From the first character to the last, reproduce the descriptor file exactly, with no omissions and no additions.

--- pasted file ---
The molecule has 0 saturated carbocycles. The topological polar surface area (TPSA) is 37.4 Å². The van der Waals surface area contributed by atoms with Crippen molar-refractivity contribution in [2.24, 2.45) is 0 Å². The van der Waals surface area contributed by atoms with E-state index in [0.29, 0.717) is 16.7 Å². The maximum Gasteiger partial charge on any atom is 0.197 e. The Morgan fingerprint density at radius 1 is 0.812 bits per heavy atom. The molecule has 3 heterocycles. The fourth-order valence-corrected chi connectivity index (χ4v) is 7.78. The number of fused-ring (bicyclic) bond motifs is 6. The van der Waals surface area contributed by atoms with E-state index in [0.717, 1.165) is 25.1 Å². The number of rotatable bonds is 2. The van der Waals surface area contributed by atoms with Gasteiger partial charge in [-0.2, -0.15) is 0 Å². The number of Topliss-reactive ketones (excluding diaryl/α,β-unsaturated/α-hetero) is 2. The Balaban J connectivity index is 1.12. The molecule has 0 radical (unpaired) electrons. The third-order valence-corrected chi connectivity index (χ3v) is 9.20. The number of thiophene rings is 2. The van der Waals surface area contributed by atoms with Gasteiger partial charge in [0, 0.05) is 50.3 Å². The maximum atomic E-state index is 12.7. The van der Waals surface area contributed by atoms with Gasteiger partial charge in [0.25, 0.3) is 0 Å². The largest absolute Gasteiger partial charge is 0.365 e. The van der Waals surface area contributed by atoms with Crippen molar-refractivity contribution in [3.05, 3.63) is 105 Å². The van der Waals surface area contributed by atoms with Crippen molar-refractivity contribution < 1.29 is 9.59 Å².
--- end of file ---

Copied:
The molecule has 0 saturated carbocycles. The topological polar surface area (TPSA) is 37.4 Å². The van der Waals surface area contributed by atoms with Crippen molar-refractivity contribution in [2.24, 2.45) is 0 Å². The van der Waals surface area contributed by atoms with E-state index in [0.29, 0.717) is 16.7 Å². The maximum Gasteiger partial charge on any atom is 0.197 e. The Morgan fingerprint density at radius 1 is 0.812 bits per heavy atom. The molecule has 3 heterocycles. The fourth-order valence-corrected chi connectivity index (χ4v) is 7.78. The number of fused-ring (bicyclic) bond motifs is 6. The van der Waals surface area contributed by atoms with E-state index in [0.717, 1.165) is 25.1 Å². The number of rotatable bonds is 2. The van der Waals surface area contributed by atoms with Gasteiger partial charge in [-0.2, -0.15) is 0 Å². The number of Topliss-reactive ketones (excluding diaryl/α,β-unsaturated/α-hetero) is 2. The Balaban J connectivity index is 1.12. The molecule has 0 radical (unpaired) electrons. The third-order valence-corrected chi connectivity index (χ3v) is 9.20. The number of thiophene rings is 2. The van der Waals surface area contributed by atoms with Gasteiger partial charge in [0, 0.05) is 50.3 Å². The maximum atomic E-state index is 12.7. The van der Waals surface area contributed by atoms with Gasteiger partial charge in [0.25, 0.3) is 0 Å². The largest absolute Gasteiger partial charge is 0.365 e. The van der Waals surface area contributed by atoms with Crippen molar-refractivity contribution in [3.05, 3.63) is 105 Å². The van der Waals surface area contributed by atoms with Crippen molar-refractivity contribution < 1.29 is 9.59 Å².